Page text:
The Invention of the Eyewitness: Witnessing and Testimony in Early Modern France
In an examination of eyewitness travel writing in thirteenth- through sixteenth-century France, Andrea Frisch studies the figure of the witness at a historical juncture and in a cultural context in which that figure is generally thought to have begun to assume a recognizably modern form and function.
Whereas most accounts of early modern travel literature tend to read modern presuppositions about witnessing and testimony back into the material, Frisch approaches the early modern witness in terms of the cultural legacy of the Middle Ages. Through primary readings in law and theology, Frisch documents the tension between the ethical witness (the characteristic witness of premodernity) and the epistemic witness (the modern witness) and explores the impact of that tension on the figure of the witness in pre- and early modern French-language travel literature.
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Juridical practice , both within and without the inquisitional setting , continued to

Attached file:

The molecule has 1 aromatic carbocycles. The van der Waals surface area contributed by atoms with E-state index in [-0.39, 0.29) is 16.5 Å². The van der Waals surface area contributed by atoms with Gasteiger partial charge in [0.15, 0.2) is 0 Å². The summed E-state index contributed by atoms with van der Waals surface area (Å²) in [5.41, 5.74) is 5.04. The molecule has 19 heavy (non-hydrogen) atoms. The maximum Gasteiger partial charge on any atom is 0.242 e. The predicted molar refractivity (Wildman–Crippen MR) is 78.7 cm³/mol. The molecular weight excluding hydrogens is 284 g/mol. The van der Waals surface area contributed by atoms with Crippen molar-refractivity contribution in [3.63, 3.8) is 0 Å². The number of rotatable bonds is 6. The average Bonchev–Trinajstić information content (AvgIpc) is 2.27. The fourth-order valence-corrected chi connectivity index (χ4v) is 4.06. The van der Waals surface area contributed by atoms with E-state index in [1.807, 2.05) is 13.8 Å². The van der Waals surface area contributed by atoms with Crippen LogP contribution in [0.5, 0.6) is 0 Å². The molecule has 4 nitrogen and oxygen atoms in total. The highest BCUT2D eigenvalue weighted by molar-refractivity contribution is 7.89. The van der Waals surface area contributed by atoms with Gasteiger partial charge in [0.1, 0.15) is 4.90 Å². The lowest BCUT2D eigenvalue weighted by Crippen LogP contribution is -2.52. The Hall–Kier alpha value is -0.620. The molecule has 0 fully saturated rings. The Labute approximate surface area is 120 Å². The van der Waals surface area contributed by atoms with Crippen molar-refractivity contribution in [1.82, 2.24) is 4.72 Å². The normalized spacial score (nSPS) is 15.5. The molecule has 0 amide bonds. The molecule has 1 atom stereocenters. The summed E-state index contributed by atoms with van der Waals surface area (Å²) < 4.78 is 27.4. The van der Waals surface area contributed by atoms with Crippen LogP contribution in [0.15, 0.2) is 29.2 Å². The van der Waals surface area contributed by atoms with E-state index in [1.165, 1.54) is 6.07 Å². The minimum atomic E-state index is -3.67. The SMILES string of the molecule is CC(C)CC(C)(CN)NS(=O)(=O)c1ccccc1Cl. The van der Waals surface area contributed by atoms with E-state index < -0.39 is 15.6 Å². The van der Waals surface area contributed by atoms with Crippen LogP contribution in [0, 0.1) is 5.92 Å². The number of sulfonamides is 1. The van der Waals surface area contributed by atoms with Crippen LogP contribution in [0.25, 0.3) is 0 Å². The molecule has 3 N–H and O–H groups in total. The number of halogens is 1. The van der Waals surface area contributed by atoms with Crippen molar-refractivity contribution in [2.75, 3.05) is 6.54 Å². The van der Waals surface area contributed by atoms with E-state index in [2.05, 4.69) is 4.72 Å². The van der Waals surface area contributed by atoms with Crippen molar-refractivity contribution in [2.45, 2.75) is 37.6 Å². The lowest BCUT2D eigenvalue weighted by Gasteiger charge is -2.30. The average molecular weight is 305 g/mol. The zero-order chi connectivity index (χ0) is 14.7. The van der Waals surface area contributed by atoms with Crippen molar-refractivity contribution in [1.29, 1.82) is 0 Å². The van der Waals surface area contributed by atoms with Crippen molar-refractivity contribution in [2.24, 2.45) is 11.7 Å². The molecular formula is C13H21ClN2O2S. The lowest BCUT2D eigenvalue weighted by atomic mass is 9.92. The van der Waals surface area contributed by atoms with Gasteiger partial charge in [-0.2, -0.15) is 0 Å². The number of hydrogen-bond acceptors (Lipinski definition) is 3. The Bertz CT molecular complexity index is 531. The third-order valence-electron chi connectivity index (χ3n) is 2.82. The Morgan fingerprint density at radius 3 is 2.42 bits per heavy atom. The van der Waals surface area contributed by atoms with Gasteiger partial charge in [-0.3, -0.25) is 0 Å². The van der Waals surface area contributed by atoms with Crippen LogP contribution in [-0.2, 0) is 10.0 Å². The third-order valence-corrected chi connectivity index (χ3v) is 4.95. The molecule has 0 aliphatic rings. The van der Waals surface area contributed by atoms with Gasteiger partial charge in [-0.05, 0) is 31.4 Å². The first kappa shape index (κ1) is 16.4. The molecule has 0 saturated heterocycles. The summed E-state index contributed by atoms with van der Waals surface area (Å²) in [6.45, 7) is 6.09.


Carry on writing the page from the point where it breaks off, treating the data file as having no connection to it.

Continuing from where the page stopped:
encompass and indeed privilege the folklaw notion of ethical truth as late as the
sixteenth century . This does not mean that medieval juridical testimony had no ...
The persistence of folklaw attitudes toward testimonial proof after the ordinance
of 1258 is also attributable to the fact that the limited jurisdiction of the French
king left the folklaw in place in much of France . Louis ' s ordinance orders the
use of ...
It is in LÚvinas ' s work that one can perceive the most persistent echoes of the
ethics of medieval folklaw , particularly with respect to the witness . As we have
seen , the folklaw witness only comes into existence via the call of an other ( not